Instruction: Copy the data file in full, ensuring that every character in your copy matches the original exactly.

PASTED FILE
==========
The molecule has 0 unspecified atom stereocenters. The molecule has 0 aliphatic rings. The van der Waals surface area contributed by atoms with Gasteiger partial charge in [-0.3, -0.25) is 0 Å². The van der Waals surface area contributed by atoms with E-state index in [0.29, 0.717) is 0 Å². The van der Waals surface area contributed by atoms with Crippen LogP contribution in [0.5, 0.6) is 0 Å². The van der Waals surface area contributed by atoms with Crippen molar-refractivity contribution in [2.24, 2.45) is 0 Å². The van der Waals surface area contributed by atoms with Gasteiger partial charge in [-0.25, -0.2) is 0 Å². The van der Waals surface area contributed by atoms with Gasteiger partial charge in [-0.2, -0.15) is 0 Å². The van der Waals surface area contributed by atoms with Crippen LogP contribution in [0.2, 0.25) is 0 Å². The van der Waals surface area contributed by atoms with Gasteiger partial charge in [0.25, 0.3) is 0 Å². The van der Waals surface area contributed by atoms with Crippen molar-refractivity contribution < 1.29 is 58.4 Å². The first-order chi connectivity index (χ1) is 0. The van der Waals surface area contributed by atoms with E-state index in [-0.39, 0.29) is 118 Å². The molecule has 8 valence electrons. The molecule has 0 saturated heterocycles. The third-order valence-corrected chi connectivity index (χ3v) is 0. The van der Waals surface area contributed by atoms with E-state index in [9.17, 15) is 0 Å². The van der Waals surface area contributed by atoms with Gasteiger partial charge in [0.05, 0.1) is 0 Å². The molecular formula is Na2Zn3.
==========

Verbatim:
The molecule has 0 unspecified atom stereocenters. The molecule has 0 aliphatic rings. The van der Waals surface area contributed by atoms with Gasteiger partial charge in [-0.3, -0.25) is 0 Å². The van der Waals surface area contributed by atoms with E-state index in [0.29, 0.717) is 0 Å². The van der Waals surface area contributed by atoms with Crippen LogP contribution in [0.5, 0.6) is 0 Å². The van der Waals surface area contributed by atoms with Crippen molar-refractivity contribution in [2.24, 2.45) is 0 Å². The van der Waals surface area contributed by atoms with Gasteiger partial charge in [-0.25, -0.2) is 0 Å². The van der Waals surface area contributed by atoms with Gasteiger partial charge in [-0.2, -0.15) is 0 Å². The van der Waals surface area contributed by atoms with Crippen LogP contribution in [0.2, 0.25) is 0 Å². The van der Waals surface area contributed by atoms with Gasteiger partial charge in [0.25, 0.3) is 0 Å². The van der Waals surface area contributed by atoms with Crippen molar-refractivity contribution < 1.29 is 58.4 Å². The first-order chi connectivity index (χ1) is 0. The van der Waals surface area contributed by atoms with E-state index in [-0.39, 0.29) is 118 Å². The molecule has 8 valence electrons. The molecule has 0 saturated heterocycles. The third-order valence-corrected chi connectivity index (χ3v) is 0. The van der Waals surface area contributed by atoms with E-state index in [9.17, 15) is 0 Å². The van der Waals surface area contributed by atoms with Gasteiger partial charge in [0.05, 0.1) is 0 Å². The molecular formula is Na2Zn3.